Who’s more desi, Uber or Ola? The law of the land must be followed
Who’s more desi, Uber or Ola? The law of the land must be followed

Who’s more desi, Uber or Ola? The law of the land must be followed

From Melbourne to Buenos Aires, Uber has shown a penchant for trouble.

Acrimony among unicorn startups is the latest trend. Gone are the days when companies made their dissent for the competition known in hushed circles. Today’s startups are far more aggressive. After several Twitter repartees between online e-tailers, Snapdeal and Flipkart, the latest fight is between taxi aggregators, Ola and Uber. The controversy however, has taken an ugly turn as the question here is if law can be negotiated with?

After a blog by San Francisco-based Uber started the nationalism debate, Ola’s chief operating officer (COO) Pranay Jivrajka wrote in a blog, “Over the past couple of days, there has been an irrelevant debate around organizations operating in the country being national or international. Isn’t a company like Alibaba, run by a local entrepreneur like Jack Ma, ‘Chinese,’ despite having a majority of its shareholding from international investors? Aren’t the cutting edge technology solutions, high value jobs and Internet ecosystem that Alibaba has built, invaluable assets for China?”

Jivrajka further accused the “competition”, without directly naming Uber and said, “It is a shame that our competition has to fan a debate of nationalism to hide their identity of being a multi-national, with serial violations of law as a business strategy, not just in India, but globally. This debate in our view is not about foreign vs. local but who is respectful of the local laws and who is disrespectful.”

The latest to wade into the controversy is home-grown radio taxi operator, Meru, which said (yes, in yet another blog), that “Their (Uber’s) play book globally is the same: First break the law—then use billions of dollars of funding to kill the competition through unrealistic and predatory pricing to consumers and massive incentives to drivers. Then if regulators react to any violation of laws, create huge social media campaigns using the consumer base created through subsidized pricing to put pressure on regulators to change the laws.”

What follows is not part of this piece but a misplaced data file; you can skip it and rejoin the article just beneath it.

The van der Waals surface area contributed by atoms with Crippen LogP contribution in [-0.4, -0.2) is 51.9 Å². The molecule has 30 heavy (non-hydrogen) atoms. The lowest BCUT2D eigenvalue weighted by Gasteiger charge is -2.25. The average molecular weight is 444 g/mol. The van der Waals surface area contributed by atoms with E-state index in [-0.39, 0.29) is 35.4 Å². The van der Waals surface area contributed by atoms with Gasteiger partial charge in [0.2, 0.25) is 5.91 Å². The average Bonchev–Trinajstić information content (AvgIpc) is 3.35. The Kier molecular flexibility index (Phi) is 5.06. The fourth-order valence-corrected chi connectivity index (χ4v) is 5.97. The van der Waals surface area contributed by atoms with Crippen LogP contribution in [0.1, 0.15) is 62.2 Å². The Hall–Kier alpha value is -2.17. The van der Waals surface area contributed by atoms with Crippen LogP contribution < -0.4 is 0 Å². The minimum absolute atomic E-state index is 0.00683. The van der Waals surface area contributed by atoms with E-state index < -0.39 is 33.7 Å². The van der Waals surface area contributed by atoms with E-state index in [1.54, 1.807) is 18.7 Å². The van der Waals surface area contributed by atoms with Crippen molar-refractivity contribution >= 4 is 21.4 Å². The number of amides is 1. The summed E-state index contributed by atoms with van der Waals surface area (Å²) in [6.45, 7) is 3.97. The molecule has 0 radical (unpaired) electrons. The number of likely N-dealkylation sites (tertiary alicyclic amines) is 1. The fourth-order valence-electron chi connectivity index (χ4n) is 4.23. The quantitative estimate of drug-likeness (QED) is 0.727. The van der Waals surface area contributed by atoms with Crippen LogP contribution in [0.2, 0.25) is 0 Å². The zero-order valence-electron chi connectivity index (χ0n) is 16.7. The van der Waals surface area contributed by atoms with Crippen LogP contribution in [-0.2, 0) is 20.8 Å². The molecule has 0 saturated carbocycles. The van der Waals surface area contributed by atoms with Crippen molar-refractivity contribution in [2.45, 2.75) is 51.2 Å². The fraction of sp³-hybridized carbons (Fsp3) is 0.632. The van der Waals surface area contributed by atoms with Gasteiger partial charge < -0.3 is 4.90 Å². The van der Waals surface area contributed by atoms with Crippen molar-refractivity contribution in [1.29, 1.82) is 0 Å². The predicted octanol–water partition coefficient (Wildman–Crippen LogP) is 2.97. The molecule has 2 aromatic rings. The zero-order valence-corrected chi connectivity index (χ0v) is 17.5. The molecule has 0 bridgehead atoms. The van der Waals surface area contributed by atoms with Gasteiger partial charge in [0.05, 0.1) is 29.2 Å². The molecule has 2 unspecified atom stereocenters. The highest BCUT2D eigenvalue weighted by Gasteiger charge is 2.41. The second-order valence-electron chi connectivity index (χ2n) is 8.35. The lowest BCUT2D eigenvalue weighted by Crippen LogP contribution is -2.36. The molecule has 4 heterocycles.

Uber has time and again been accused of flouting Indian law. Take for instance the time that Uber ran its services for over a year using the “card on file” payment system, which brazenly flouted Reserve Bank of India’s diktat. Only when the RBI cracked its whip, did Uber fall in line.

More recently, Uber has been accused of using white number plates to illegally ply their bike taxis in Gurgaon, which has been reportedly compared to “organized crime” by the regional transport authority (RTA). Uber did not follow the diesel ban in Delhi even though the High Court had passed an order. It took a contempt petition to clip Uber’s wings.

And globally too, Uber has had a notorious reputation running into trouble and ruffling feathers. From Melbourne to Buenos Aires, Uber has shown a penchant for trouble.

Both the companies have benefitted the ecosystem in their own ways; but then I ask myself why is there a debate? Shouldn’t Uber be compelled to follow the law of the land? Isn’t that what the law is all about? If one is following the law, why is the other choosing not to? As more people like you, me and others choose to be part of this revolution, do we want to replace the law with stubbornness, agitation and being unlawful! Isn’t it imperative that every stakeholder follow the rules of fair play, and desist from indulging in useless debate to gain an unfair advantage by breaking the law? 

If being ‘desi’ is a question in point, Uber can be more Indian only by its usual Indian irreverence to law. In everything else, Ola has shown more obedience to rules and regulations.

Note: The views expressed here are the personal opinions of the author.

Related Stories

No stories found.
The News Minute